4 Things You Should Delete Immediately From Your LinkedIn Profile

Photo Credit: @on.the.razzle

LinkedIn recently launched its largest desktop redesign ever. The new updates, which give the desktop experience a much-needed facelift, reduce clutter across the board, including on company pages, feeds, and even your personal profile. But, just like your kitchen junk drawer, cleaning and organization works best when you eliminate all of the random stuff that creates clutter.

There is no better time than the present to spring into action and spruce up your LinkedIn profile. Here are four things you should immediately remove from your LinkedIn account:

Old Recommendations

Who doesn’t enjoy receiving words of praise from their colleagues? We all do, but it’s important to consider that recommendations that are older than the first iPhone may undersell you as a viable job candidate. A great example that showcases this point is a professional who spent nearly three decades in accounting but is transitioning to a new career in journalism. Even though complimentary of your skill set in accounting, those old recommendations do little justice to spotlight your newfound journalism talents and accomplishments, so consider hiding or replacing them with new ones.

While you don’t have to trash every old recommendation out there, you may choose to keep reviews from a notable person or someone who sings your praises as the best professional in the universe. To make a good impression with potential employers on LinkedIn, you should actively seek new recommendations from professionals who can attest to the quality of your current skill sets. Remember, LinkedIn is not an online resume, but instead a platform to wow those professionals who visit your profile.

Unendorsed Skills

For many professionals, endorsed skills are their sanctuary on LinkedIn, which makes selecting the maximum allowed number of 50 skills enticing. In many cases, loading too many keywords into the skills section will flop, leaving you with a number of unendorsed skills that create clutter. Again, it’s important to spruce up this section regularly to draw new endorsements.

Irrelevant or Dated Professional Experiences

Sure, you are still proud of your first college internship in 2006, but is your LinkedIn profile really the right place to drive down memory lane? Save it for Facebook and remove dated or irrelevant positions from your profile immediately. Details from older professional experiences actually detract attention from more recent and relevant skills and positions on your profile. Sell yourself as the ideal candidate for the position through your past two roles and condense or remove anything that is more than 10 years old.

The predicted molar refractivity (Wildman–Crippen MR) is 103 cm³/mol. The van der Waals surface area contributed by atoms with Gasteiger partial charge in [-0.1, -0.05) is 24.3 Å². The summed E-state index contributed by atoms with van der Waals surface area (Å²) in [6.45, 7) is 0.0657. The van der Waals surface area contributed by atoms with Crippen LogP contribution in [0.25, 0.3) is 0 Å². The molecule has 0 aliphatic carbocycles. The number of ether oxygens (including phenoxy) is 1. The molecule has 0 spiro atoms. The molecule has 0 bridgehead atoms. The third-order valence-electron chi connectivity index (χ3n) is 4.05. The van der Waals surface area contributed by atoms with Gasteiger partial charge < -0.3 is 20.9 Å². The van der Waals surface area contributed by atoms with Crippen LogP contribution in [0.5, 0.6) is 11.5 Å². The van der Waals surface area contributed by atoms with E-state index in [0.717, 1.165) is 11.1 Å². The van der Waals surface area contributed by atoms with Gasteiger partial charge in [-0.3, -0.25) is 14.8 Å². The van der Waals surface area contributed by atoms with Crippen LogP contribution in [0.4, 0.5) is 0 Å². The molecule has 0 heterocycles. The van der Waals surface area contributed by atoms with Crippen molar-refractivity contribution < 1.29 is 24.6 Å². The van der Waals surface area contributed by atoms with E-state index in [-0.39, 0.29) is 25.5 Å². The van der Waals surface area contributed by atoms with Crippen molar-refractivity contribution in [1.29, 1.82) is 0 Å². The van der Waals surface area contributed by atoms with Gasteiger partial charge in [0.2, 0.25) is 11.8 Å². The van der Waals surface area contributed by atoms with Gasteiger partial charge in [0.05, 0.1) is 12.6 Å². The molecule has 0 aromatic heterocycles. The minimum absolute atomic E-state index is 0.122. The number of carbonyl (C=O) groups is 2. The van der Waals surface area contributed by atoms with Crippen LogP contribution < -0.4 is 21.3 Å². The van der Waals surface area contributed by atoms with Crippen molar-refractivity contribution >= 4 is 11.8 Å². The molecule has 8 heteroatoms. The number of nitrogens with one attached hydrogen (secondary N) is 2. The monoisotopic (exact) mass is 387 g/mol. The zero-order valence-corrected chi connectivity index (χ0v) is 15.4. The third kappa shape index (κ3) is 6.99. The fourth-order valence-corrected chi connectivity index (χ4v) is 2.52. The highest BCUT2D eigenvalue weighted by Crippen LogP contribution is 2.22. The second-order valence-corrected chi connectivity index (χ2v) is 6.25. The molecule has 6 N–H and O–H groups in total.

Dull Accomplishments

One advantage of LinkedIn’s new desktop overhaul is the condensed grouping of the old Projects, Honors & Awards, Patents and others into a more cohesive “Accomplishments” section. This innovative change plays a critical role in eliminating tons of bulk from your profile. This newly organized section does come with a trade-off: all accomplishments in this section now compete for attention. Make sure you review carefully the information you list in this section. For example, if you are not fluent in French, it’s unnecessary to tout the one semester of French you took in college. Additionally, you can cut out any mention of college test scores and GPAs, which likely are no longer relevant. Lastly, it’s best to remove expired certifications and links to portfolios of publications that are no longer valid.


Springing into action and removing these bulky items will empower you to build your best personal brand and impress future employers.

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